Learning How To Cook
6 Types of Flour and How to Use Them
Get the low-down on all those different flours at the grocery store - and what they're best used for!
The two main differences between flour types are the origin source (for most, wheat) and the protein content (which determines how much gluten can be developed). Flour can be made from many different sources (we focused on wheat in this post, which are not gluten free), from potatoes, rice and tapioca (all gluten-free) - to a variety of nut flours like almond, coconut, hazelnut and pistachios (also gluten free).
All-purpose flour is the old faithful of flours. It can be used in almost any application and boasts a mid-range protein content of 9.5 - 11.5%. It works great in cookies, muffins, pancakes, waffles and other quick breads like banana or pumpkin bread. In a pinch, all-purpose can be used in place of cake or bread flour in cakes and bread making if you don't have either of the other two - though the results won't be quite the same (cakes won't be as tender, breads not as chewy).
Use All-Purpose flour in these Fluffy Dinner Rolls,
Bread flour has a higher protein content of 11.5 - 13.5% which enables it to develop more gluten during the bread making process allowing for a chewier bite. Protein also traps carbon dioxide released by yeast to create more rise and larger air pockets.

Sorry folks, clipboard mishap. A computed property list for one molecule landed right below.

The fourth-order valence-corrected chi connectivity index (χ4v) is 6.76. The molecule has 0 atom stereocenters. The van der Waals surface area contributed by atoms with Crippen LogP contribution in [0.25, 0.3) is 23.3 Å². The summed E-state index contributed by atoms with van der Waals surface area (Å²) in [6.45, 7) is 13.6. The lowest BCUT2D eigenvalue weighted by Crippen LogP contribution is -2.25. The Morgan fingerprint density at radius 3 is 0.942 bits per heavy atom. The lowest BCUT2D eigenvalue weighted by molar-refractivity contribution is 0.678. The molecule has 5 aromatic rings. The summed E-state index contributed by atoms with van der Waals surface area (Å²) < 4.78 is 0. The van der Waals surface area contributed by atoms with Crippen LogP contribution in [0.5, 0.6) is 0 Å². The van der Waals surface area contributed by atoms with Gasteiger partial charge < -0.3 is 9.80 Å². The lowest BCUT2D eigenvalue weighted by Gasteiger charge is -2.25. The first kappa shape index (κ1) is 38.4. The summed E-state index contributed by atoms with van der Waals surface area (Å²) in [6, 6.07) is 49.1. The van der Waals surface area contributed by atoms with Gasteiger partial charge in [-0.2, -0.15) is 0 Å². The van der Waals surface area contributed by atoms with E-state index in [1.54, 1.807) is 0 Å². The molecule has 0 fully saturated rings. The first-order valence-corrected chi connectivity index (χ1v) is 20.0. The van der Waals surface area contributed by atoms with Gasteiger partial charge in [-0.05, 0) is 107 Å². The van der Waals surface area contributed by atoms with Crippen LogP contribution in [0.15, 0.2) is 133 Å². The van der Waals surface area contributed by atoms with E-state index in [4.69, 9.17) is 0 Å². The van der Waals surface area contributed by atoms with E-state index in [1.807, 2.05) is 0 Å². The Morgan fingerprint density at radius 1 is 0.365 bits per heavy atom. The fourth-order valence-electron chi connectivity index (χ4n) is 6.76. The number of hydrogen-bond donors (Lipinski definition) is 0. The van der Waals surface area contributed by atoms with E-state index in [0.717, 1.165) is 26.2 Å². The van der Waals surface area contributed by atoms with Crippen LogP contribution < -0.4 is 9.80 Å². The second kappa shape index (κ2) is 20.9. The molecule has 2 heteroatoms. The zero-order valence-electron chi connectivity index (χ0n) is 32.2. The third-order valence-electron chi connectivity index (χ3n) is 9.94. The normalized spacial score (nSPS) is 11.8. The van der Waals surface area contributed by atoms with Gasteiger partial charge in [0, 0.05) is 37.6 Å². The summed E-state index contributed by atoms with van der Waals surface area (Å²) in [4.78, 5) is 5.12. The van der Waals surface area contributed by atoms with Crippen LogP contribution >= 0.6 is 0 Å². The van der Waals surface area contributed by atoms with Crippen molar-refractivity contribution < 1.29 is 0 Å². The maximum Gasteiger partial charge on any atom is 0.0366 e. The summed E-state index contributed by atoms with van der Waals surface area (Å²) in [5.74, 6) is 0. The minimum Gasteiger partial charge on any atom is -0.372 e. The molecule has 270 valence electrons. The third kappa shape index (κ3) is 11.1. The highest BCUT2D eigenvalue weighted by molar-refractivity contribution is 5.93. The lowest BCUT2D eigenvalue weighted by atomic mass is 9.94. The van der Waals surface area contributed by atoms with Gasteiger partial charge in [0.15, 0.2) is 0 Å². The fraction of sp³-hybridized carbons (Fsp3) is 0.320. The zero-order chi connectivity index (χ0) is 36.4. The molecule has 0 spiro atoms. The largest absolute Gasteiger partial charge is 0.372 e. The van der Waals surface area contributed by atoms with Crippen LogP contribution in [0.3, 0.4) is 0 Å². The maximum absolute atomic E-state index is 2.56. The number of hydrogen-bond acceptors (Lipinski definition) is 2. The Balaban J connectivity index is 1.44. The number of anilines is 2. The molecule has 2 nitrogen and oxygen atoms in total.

Cake flour has the lowest protein content of 6-7% which means less gluten can be developed during the mixing process - this results in the tender, crumbly texture that you see in cakes.
1:1 gluten-free flour is a combination of wheat-free flours such as white and brown rice flours, potato starch, sorghum flour and tapioca flour. These flours are designed to be replaced 1:1 - meaning 1 cup of all-purpose can be replaced with 1 cup of the gluten-free.
Self-rising flour is a combination of all-purpose flour, salt and leavening agents (such as baking powder). Traditional in the south, self-rising flour is often made with a lower-protein all-purpose flour that results in a more tender finished product. White Lily is a popular brand of such flour and is often used to make biscuits.
To make your own self-rising flour: for every 1 cup self-rising flour you need -
use 1 cup all-purpose flour + 1 1/2 teaspoons baking powder + 1/4 teaspoon salt
Whole Wheat Flour
Whole wheat flour is made by mashing the whole grain of wheat, known as the wheatberry. This type of flour is higher in nutrients than all-purpose, and often makes for a heavier/denser finished product. Whole wheat flour is often mixed with all-purpose to lighten the texture and allow the product to rise better.